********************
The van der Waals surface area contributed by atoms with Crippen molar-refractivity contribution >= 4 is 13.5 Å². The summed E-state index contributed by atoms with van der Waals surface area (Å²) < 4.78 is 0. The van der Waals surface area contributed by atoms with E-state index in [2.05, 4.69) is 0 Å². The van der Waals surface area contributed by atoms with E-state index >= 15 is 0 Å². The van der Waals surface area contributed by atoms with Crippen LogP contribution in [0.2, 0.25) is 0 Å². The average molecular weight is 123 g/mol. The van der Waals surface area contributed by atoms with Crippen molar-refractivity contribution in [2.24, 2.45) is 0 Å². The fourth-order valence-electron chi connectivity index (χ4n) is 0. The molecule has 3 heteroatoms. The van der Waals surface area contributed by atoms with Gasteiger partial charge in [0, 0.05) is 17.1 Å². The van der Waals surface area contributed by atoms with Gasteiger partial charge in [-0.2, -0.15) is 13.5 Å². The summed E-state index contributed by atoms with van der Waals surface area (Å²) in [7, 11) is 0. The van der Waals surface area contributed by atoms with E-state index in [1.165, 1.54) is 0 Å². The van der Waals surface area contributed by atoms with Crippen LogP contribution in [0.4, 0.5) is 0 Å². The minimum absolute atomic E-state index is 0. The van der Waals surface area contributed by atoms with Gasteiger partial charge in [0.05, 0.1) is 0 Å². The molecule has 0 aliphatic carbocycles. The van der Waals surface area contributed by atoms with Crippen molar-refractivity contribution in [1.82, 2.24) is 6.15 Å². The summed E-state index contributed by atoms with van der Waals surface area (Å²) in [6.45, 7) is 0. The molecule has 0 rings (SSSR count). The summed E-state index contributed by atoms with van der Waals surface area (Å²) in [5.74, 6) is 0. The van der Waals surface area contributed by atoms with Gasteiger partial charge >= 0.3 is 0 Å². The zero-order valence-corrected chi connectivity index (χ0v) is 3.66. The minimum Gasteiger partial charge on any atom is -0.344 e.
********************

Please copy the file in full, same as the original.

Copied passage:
The van der Waals surface area contributed by atoms with Crippen molar-refractivity contribution >= 4 is 13.5 Å². The summed E-state index contributed by atoms with van der Waals surface area (Å²) < 4.78 is 0. The van der Waals surface area contributed by atoms with E-state index in [2.05, 4.69) is 0 Å². The van der Waals surface area contributed by atoms with E-state index >= 15 is 0 Å². The van der Waals surface area contributed by atoms with Crippen LogP contribution in [0.2, 0.25) is 0 Å². The average molecular weight is 123 g/mol. The van der Waals surface area contributed by atoms with Crippen molar-refractivity contribution in [2.24, 2.45) is 0 Å². The fourth-order valence-electron chi connectivity index (χ4n) is 0. The molecule has 3 heteroatoms. The van der Waals surface area contributed by atoms with Gasteiger partial charge in [0, 0.05) is 17.1 Å². The van der Waals surface area contributed by atoms with Gasteiger partial charge in [-0.2, -0.15) is 13.5 Å². The summed E-state index contributed by atoms with van der Waals surface area (Å²) in [7, 11) is 0. The van der Waals surface area contributed by atoms with E-state index in [1.165, 1.54) is 0 Å². The van der Waals surface area contributed by atoms with Crippen LogP contribution in [0.4, 0.5) is 0 Å². The minimum absolute atomic E-state index is 0. The van der Waals surface area contributed by atoms with Gasteiger partial charge in [0.05, 0.1) is 0 Å². The molecule has 0 aliphatic carbocycles. The van der Waals surface area contributed by atoms with Crippen molar-refractivity contribution in [1.82, 2.24) is 6.15 Å². The summed E-state index contributed by atoms with van der Waals surface area (Å²) in [6.45, 7) is 0. The molecule has 0 rings (SSSR count). The summed E-state index contributed by atoms with van der Waals surface area (Å²) in [5.74, 6) is 0. The van der Waals surface area contributed by atoms with Gasteiger partial charge >= 0.3 is 0 Å². The zero-order valence-corrected chi connectivity index (χ0v) is 3.66. The minimum Gasteiger partial charge on any atom is -0.344 e.